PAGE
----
Welcome to Confluences, a weekly column on art, kinship and life. Each week we approach one of the themes of the magazine’s current print issue by looking at a creative event, endeavour, or body of work that links to that theme and taps into a larger conversation with the world around us.
“I wanted to find a way of talking about climate change which was confrontational but different to the conventional photojournalistic response,” explains the London-based South African photographer Gideon Mendel about his long-term photographic project of documenting climate events - compiled now in an open-air exhibition, Fire/Flood, on at London’s Soho Photography Quarter. “I wanted to work in the space of activism and visual advocacy, and I wanted people to be looking climate change directly in the eye."
In the aftermath of severe flooding in Doncaster, England, in 2007, Mendel began photographing individuals affected by the floods standing, literally, in the water. These visually arresting images form the initial basis of what has since developed into a comprehensive body of work which encompasses two primary series: Drowning World and Burning World. The former features his flood portraits, which he has now undertaken in over 13 countries - most recently in Bayelsa State, Nigeria, and in Sindh Province, Pakistan, two regions which have in the past year suffered unprecedented rain levels and subsequently experienced flooding that rendered millions of people without homes.
These images don’t always follow the initial portrait setup from Doncaster; in one sub-series, Watermarks, he photographs water-damaged family photos that he has found on location whilst shooting in places as wide-ranging as India, Germany, and the United States: demonstrating in simultaneously a visceral and metaphorical sense the impact of such climate events on life and memory. Meanwhile, Burning World sees Mendel responding to wildfires globally: not documenting the fires themselves, but instead - as he does with floods - photographing their aftermath, both environmental and human.
When we talk about our current theme, rights, a few things come to mind: the right to a livable environment, the right to a home and livelihood intact and unmarred by climate collapse. But I’m also thinking about the right to an amplified voice and a dignified portrayal - in other words, the right to participate in telling one’s own story and be painted as a three-dimensional person rather than solely as a victim. This is something that is often denied to the subjects of post-disaster imagery, who are often already under-resourced and under-represented. I have long admired Mendel for his attention to the importance of commitment and integrity in his photography - even, or especially, in the face of an acute crisis or event, his work is characterised by an understanding of the importance of building long-term relationships and telling long-term stories: often spending long periods of time in a location, or returning again and again. There’s no reactive, whistle-stop coverage to be found. And indeed, the images that make up Fire/Flood are marked by the photographer’s deep sense of respect for his subjects, whom he rightfully views as collaborators and whose autonomy and dignity he works to preserve. As Mendel explains: “My subjects have taken the time - in a situation of great distress - to engage the camera, looking out at us from their inundated homes and devastated surroundings. They are showing the world the calamity that has befallen them. They are not victims in this exchange: the camera records their dignity and resilience. They bear witness to the brutal reality that the poorest people on the planet almost always suffer the most from climate change.”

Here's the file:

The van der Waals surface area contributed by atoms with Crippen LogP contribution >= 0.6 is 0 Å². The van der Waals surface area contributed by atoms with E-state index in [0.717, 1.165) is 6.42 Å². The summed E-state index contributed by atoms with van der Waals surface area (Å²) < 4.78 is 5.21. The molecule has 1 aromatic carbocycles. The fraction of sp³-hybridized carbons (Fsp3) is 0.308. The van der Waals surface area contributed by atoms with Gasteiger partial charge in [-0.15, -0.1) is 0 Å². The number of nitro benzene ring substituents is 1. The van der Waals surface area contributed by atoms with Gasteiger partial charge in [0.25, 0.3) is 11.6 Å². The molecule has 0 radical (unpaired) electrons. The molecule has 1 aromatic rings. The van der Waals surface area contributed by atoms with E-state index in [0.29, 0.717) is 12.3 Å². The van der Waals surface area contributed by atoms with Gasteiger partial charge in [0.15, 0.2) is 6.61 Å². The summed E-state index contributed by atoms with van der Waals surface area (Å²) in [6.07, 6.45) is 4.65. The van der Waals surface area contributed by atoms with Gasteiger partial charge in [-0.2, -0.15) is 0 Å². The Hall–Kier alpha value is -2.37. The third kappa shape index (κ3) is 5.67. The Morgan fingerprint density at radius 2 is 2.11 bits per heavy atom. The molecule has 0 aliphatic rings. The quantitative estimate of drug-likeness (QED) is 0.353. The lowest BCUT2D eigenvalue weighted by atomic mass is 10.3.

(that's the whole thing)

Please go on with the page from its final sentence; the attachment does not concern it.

Mendel’s impetus in starting the project, he recalls, was thinking about the future that his then-young children would inherit. How would their lives and rights be impacted by climate change in a decade, two decades, or longer? I’m reminded of Tallulah Brennan’s words in Issue #13’s Children of the Anthropocene: “As it becomes clearer that there is ‘no credible path’ to stay within 1.5 degrees of warming - the point when climate change becomes unmanageable - this anxiety over children is becoming more common,” she says. “Since children are the essence of our future, the mirror that we hold up to ourselves and what we want to create and put out into the world, then of course they should be at the forefront of all our thoughts and actions.”
But, as Brennan points out, this anxiety all too often leads down dangerous paths, such as that of eco-fascism: the ethnonationalistic belief that multiculturalism, immigration, or overpopulation are to blame for climate collapse. Rather than debating the ethical merit of bringing children into a world in ecological crisis, she suggests, perhaps it is “time we focused on creating a loving society and shifting our attitudes on care.” And it’s in this suggestion that I see Mendel’s photographs fitting in: offering an example of how the destructive impacts of climate change on individuals and communities may be documented without fear-mongering or scapegoating, but rather in the respectful, empathetic, participatory manner that all people deserve.
Confluences: On Gideon Mendel